The Senate voted 54 to 45 on Friday morning to confirm Judge Neil Gorsuch's appointment to the Supreme Court, following the Republicans' deployment of the so-called nuclear option on Thursday, which changed Senate rules so that the judge could be voted through with just a simple majority. Now, parents are wondering how many ways Neil Gorsuch’s confirmation could affect families, because all this controversy wasn't for nothing. Taking into account both the pending cases before the Supreme Court and Gorsuch's record on previous rulings, the outlook is concerning.
According to analysis by The Washington Post, Gorsuch will be the most conservative judge on the Supreme Court, and he's even more conservative than his predecessor, the late Justice Antonin Scalia. This should come as no surprise, since President Donald Trump vowed to appoint "pro-life" judges during a 60 Minutes interview in November. During that same interview, when questioned on whether his goal was to repeal Roe v. Wade, he refused to give a straight answer, flippantly suggesting that reproductive rights laws "would go back to the states," and women could then travel to other states for abortion if necessary. For better or for worse, it turns out that Trump does occasionally fulfill some of his campaign promises.
Of course, it's not all over yet. Gorsuch is simply replacing another conservative, which rebalances the Supreme Court to four conservatives, four liberals, and one moderate judge. The real problem comes if and when Trump appoints another judge. The average retirement age for a Supreme Court justice is 78.7. The lone moderate currently on the bench, Justice Anthony Kennedy, is 80 years old. Liberal Justices Ruth Bader Ginsburg and Stephen Breyer are 84 and 78, respectively. If any of them die or retire during the Trump administration, the balance would be tipped for decades to come. Knowing that, let's take a look at where Gorsuch stands on matters that effect families.
When Utah Gov. Gary Herbert denied federal funding to Planned Parenthood, Gorsuch took his side. And he's twice upheld an employer's right to deny birth control coverage. If a woman is forced to carry an unwanted pregnancy, that can have psychological and financial consequences that affect the whole family. And let's not forget, Planned Parenthood offers many other health care services.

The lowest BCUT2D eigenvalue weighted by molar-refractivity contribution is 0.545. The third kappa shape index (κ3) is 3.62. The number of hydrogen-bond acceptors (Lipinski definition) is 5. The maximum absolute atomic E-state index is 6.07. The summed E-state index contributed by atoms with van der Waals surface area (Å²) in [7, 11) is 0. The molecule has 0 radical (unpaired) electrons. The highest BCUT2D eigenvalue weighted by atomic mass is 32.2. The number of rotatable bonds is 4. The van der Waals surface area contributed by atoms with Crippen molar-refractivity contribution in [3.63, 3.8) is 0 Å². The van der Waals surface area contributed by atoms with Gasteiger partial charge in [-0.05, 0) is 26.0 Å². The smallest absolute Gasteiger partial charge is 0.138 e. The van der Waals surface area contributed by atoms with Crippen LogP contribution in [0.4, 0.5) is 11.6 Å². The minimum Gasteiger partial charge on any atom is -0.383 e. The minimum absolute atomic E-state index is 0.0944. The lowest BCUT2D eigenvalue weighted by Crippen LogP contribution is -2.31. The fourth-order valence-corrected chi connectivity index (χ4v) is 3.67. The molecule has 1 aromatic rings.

While serving on the 10th Circuit Court of Appeals, Gorsuch twice sided with convicted felons who were in possession of firearms, according to Politifact. He's also been endorsed by the NRA. The Supreme Court is scheduled to determine whether the Second Amendment protects the right to carry a concealed firearm soon.
Gorsuch is a big fan of "religious freedom," a term that's often used to justify denying people's civil rights. He sided with Hobby Lobby when the company sought to restrict employees' access to birth control, signaling the possibility that he might uphold the "right" of a restaurant to refuse service to a family with gay parents, or a school to deny a transgender student access to the appropriate bathroom.
Looking Out For The Little Guy
If a parents' livelihoods are jeopardized by big business, don't expect any help from Gorsuch. The case of TransAm Trucking v. Administrative Review Board concerned a truck driver whose rig broke down and stranded him in sub-zero temperatures without a working heater. After waiting for roadside assistance for hours until he couldn't feel his extremities, the trucker unhitched the trailer from the truck and left. His employer fired him for it, and Gorsuch sided with the trucking company, dismissing the life-threatening temperatures the man endured as simply "unpleasant."
The Trump administration, backed by a Republican-ruled Congress, has already enacted far too many laws and policies that threaten kids and families. If the Supreme Court doesn't stop them, what's left?